“Here,” said chef Gaetano DiBenedetto, as he handed me what looked like a pale pink rose. It was mortadella, cut very thin, folded a few times into delicate leaves, most unlike the pale brownish sausage flecked with fat that’s usually the last thing eaten off a deli party tray. I didn’t recognize the mortadella at first: it was so good and so unlike other versions of this sausage that I’ve had.
Equally unlike what I’d had in the past was the submarine sandwich I gobbled down at Gaetano’s Artisan Foods, a small, old-fashioned market occupying the space that, pre-pandemic, was a sit-down restaurant but now offers superb Italian dry goods and deli items.
Last winter, we’d ordered the pizza at Gaetano’s, and it was superb, somewhat like the Sicilian pizza at places like Pizza Friendly Pizza and, like Noah Sandoval, Gaetano pivoted to pie. We are thankful he did. Gaetano’s pizza is thick, like focaccia, with superb toppings, a thing of beauty.
Twenty years or so ago, when Chef Gaetano was located further east on Madison in Forest Park, I stopped to get some focaccia on my way into the city. Driving into Chicago on the Ike, the boxed-up focaccia smelled so unbelievably good, I had to pull onto the shoulder, undo my tie (we still wore them early in the century), and furiously shove the focaccia in my piehole before I could drive another mile. It was that fabulous.
There are Italian chefs like Mario Batali, who have said that with a dish of pasta, it’s all about the noodles, less about the sauce. I don’t see things that way, but it’s impossible to deny that pasta is important in the dish. When I ask Gaetano his tips for making a great sandwich, he says without hesitation, “The bread, you have to use good bread. We ferment ours for three days, which makes it easier to digest.”
Baked fresh daily, the bread for Gaetano’s sandwiches is par-baked and then finished when the customer puts in an order. His bread is, simply, magnificent. Full of flavor, the bread has a crust with good crunch and yet it’s so tender that it absorbs the flavors of the giardiniera and gently frames the flavors of the house-cured meat.
The menu attached to a wooden post by the meat counter lists the “sub” as containing “chef’s choice of meats, hot giardiniera, arugula, Swiss cheese, mayo and tomato.” As I ate, it became apparent that what was on my sandwich was capicola (or as we Italian-Americans sometimes call it, gabagool), porchetta and that wonderful mortadella. The house-made giardiniera was outstanding, and I’ve eaten a lot of giardiniera in my time; like many of the sauces and prepared foods, the giardiniera is a house brand.
The regulation sub sandwich at Gaetano’s is a foot-long, and the guys behind the counter are glad to cut it in half. It’s $16, which may seem like a lot for a sub, but… it’s a foot long, eminently shareable, and it will cast in the shadows other local subs such as those from Subway, Jimmy John’s and Potbelly (listed here in order of ascending deliciousness; none come close to Gaetano’s). In the surrounding and still heavily Italian communities of Elmwood Park and Melrose Park, there are very good Italian grocery stores, like Alpine Food Shop on North Avenue and Riviera Foods on Harlem, that offer sub sandwiches. I have had the local subs and they’re exceptionally good, but not as good as what I had at Gaetano’s.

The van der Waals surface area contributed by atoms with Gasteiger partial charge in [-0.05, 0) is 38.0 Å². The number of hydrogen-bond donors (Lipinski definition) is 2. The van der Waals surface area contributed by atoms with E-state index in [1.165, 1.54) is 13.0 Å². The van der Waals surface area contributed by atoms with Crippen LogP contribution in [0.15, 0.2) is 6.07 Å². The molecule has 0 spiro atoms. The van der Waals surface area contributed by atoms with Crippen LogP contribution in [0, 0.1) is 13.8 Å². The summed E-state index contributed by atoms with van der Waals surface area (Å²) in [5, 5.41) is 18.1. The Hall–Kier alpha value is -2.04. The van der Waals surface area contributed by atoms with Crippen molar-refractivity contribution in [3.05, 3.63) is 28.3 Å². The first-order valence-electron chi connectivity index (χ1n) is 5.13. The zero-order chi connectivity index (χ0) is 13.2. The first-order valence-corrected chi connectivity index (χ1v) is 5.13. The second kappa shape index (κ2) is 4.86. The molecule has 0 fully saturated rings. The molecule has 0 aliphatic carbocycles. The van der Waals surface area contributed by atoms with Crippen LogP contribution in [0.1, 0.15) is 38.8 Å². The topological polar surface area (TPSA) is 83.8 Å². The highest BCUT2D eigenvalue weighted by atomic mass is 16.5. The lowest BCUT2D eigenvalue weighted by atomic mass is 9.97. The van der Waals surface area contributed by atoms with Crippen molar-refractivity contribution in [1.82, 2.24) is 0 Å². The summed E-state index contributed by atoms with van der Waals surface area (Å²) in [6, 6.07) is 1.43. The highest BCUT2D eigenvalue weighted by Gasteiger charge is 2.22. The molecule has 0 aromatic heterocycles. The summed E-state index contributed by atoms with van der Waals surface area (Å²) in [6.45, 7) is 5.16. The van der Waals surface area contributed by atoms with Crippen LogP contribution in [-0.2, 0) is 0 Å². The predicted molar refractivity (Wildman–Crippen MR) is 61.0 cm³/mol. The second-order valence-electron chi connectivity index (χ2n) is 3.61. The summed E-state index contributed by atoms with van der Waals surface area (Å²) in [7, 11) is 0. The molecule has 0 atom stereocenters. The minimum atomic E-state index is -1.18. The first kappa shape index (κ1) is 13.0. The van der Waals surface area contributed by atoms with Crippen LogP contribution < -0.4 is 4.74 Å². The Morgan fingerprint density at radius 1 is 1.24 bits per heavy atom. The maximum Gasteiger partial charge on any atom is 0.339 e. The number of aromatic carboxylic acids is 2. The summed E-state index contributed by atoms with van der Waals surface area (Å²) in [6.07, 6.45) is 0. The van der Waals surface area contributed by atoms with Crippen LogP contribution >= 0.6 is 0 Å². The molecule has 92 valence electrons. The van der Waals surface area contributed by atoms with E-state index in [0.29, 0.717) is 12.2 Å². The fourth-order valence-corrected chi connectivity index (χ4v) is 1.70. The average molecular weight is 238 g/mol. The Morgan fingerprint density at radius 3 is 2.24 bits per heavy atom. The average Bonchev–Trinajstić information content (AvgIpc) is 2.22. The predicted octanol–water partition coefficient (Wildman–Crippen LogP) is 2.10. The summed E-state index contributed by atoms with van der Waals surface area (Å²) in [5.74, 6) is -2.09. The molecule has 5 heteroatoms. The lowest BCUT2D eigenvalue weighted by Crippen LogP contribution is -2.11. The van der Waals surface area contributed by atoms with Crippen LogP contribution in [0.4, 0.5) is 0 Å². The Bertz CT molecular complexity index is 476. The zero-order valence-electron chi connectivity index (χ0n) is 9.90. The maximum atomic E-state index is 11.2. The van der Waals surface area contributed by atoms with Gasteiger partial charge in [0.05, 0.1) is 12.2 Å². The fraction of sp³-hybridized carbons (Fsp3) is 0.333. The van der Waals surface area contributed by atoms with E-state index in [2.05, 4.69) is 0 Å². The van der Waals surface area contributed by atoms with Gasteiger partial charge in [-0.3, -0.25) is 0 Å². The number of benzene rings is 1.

The excellence of this sandwich comes down to the quality of the bread and meat, but there’s something to be said for the composition of the sandwich, the disposition of ingredients on the bread. On my sandwich, the soft texture of the mortadella contrasts with chewier capicola, and the lushness of the porchetta makes for luxurious bites tempered by the spiciness of the giardiniera, the acidity of the tomato and the pepperiness of the arugula. Incidentally, there is enough arugula on the sandwich to qualify as a side salad, but that’s not to say this sandwich is overstuffed. It is a foot long, so there’s a lot of room to add ingredients.
The day after I bought my first sandwich from Gaetano’s, I went back for my second. Chef Gaetano was sitting outside, and I thanked him for the excellent mortadella he’d gifted me with the day before. I had to ask him what made it so delicious. “You need to use different cuts of pork, because different parts of the pig taste different,” he says, gesturing to the tattoo of a pig, with cuts indicated, on his forearm. This is a man who knows meat.
If I had one criticism of the sandwich, it’s the Swiss cheese. Nothing wrong with Swiss cheese—the last cheese I bought was a huge hunk of Swiss from Costco—but on an Italian sandwich, it seems like provolone might have been more appropriate; there is no doubt Gaetano has his reasons for using Swiss, and there should probably be no room for second-guessing the decisions of a guy who knows how to make a sandwich, a great and good sandwich, a sandwich so textured and flavorful that you will want to enjoy it with a glass of wine. It deserves that kind of respect.
Chef Gaetano’s Artisan Foods, 7636 Madison, Forest Park, 708-866-0800, chefgaetanos.com
Dining and Drinking Editor for Newcity, David also writes a weekly food column for Wednesday Journal in Oak Park and is a frequent contributor of food/drink and travel pieces to the Chicago Tribune, Plate Magazine and other publications. David has also contributed chapters to several books, including Street Food Around the World, Street Food, and The Chicago Food Encyclopedia. Contact: email@example.com